Few years ago, if you ask an average Bangladeshi that money could be stored in some digits in his/her cellphone, that person would have given you a questionable look marred with disbelief. Years down the line, it’s not tech fiction anymore; it’s reality. Even a rural resident at some remote countryside now realizes that money is not just printed banknotes, it’s basically a series of number with some ingrained values agreed upon.
Around the world, the use of cash has been steadily declining, and some experts predict that cash payments will fall by as much as fifty percent over the next ten years. Denmark, Sweden, and Thailand have passed laws that allow businesses to ban cash payments, and in some cases require payments by mobile applications or credit cards. Businesses in the United Kingdom are also jumping on board. In Seattle, Amazon recently introduced its “Just Walk Out” shopping experience; customers simply use the Amazon Go app to enter the store, take the products they want, and go!
Banning cash saves employee time and payroll costs by eliminating cash registers and visits to the bank. There is no need of guards for armored cars.
In the last couple of decades, we were introduced to a new way to conduct business, without using cash or checks. Enter the Credit or Debit card. Convenient, and more secure than cash, the Credit or Debit card quickly gained acceptance with many. Most of the people already habituated with the modern digital communications systems, purchases may be made quickly and conveniently using credit or debit card. We can make purchases from almost any business in the world using a credit or debit card.
The popularity of credit and debit cards is a testimony to the fact that we truly are becoming adapted to the idea of virtual money. Electronic “money” is truly the most portable, secure, and convenient currency yet. The advent of “e–money” has brought us to the place where we are in the midst of a fundamental change in the way we pay for goods and services. We are very near the completion of a transformation from the old system of coins, paper notes and checks, to the new digital electronic cashless monetary system. We are witnessing the birth of a totally new economic system called Cashless Society.
Most of the people have become very comfortable with the new world of electronic commerce and are accustomed to frequent changes in the way we do business, including changes in the design of money. These changes may also serve another not so apparent purpose. I believe that these frequent changes in the appearance of money are being used to make us accustomed to the idea of currency being changed so we will be prepared to accept a change in the very nature of our currency. These changes, I believe, are paving the way for acceptance of the cashless monetary system. While many are taking the next step in the transition voluntarily, the final step into the cashless system will not be voluntary but mandatory. Sweden -the first cashless society Eighty per cent of all transactions in Sweden are made by cards. Digital payments via card or apps are so widely accepted that many Swedes no longer carry cash. Even children pay with debit cards. Ask a Swedes, when they last paid for something in cash. The probable answer is last month or week. Digital payments via card or mobile apps are so common and trusted that many Swedes no longer carry cash. They even let their children pay with cards. The Swedish Trade Federation explains why.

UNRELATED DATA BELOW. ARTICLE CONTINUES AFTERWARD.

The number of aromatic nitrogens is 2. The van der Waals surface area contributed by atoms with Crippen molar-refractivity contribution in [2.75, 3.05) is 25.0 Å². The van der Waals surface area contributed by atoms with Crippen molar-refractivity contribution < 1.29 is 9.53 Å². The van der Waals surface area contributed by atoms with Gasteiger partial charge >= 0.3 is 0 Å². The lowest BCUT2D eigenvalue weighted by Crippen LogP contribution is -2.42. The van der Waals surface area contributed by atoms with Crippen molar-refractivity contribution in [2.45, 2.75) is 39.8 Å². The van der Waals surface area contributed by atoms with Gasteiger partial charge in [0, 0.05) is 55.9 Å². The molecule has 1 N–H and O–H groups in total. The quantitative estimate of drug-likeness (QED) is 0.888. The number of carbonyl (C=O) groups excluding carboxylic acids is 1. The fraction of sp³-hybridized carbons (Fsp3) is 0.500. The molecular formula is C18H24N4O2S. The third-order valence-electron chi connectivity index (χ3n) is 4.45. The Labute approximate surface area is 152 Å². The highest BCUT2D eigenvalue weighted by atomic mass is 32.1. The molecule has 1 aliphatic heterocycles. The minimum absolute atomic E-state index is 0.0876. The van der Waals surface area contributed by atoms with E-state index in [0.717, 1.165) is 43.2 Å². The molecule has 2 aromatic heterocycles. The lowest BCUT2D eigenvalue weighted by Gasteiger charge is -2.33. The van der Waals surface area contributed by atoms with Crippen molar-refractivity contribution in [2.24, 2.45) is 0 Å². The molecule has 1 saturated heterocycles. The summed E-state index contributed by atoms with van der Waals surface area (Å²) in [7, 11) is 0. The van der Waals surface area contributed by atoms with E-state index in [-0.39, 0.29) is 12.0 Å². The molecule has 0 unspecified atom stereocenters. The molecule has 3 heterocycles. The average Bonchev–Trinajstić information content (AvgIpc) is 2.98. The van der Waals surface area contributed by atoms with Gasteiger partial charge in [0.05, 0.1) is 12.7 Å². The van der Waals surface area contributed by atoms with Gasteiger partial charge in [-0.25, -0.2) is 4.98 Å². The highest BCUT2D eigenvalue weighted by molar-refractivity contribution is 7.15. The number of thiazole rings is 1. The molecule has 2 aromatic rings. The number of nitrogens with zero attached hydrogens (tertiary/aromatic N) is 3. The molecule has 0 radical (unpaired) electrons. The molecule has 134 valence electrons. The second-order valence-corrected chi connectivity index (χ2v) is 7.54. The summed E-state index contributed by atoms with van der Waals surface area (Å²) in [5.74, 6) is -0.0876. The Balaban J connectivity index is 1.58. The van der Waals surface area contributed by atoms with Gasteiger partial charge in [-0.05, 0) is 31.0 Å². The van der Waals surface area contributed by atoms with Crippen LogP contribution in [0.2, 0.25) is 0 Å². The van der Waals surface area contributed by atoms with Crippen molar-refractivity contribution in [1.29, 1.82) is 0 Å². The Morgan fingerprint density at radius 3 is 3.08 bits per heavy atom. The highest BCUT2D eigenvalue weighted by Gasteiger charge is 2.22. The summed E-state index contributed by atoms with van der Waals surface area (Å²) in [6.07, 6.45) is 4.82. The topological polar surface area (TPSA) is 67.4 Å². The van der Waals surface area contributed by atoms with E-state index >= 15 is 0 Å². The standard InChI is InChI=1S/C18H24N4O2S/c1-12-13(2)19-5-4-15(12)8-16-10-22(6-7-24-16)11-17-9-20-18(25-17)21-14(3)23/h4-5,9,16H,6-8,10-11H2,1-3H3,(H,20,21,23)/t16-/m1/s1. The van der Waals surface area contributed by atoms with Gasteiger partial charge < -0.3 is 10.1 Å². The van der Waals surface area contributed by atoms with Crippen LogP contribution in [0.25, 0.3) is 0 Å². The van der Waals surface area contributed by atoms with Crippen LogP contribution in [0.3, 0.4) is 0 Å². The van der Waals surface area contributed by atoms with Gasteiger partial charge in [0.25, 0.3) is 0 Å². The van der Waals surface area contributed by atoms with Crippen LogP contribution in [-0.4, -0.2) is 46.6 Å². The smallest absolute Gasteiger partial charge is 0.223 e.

Sweden -the first cashless society
Eighty per cent of all transactions in Sweden are made by cards. Digital payments via card or apps are so widely accepted that many Swedes no longer carry cash. Even children pay with debit cards.
Ask a Swedes, when they last paid for something in cash. The probable answer is last month or week. Digital payments via card or mobile apps are so common and trusted that many Swedes no longer carry cash. They even let their children pay with cards. The Swedish Trade Federation explains why.
Our neighboring Country India’s Prime Minister Nerendra Modi said in New Delhi “Our dream is that there should be cashless society. This is correct that 100% cashless society is never possible. But we can make a start with less-cash society – then cashless society will not be a far-off destination,” Modi said in his monthly ‘Mann Ki Baat’ address, appealing to youth to teach 10 families daily on how they could do cashless transactions through mobile apps, mobile banking and debit/credit cards.
The Digital India program is a flagship program of the Government of India with a vision to transform India into a digitally empowered society and knowledge economy. “Faceless, Paperless, Cashless” is one of professed role of Digital India.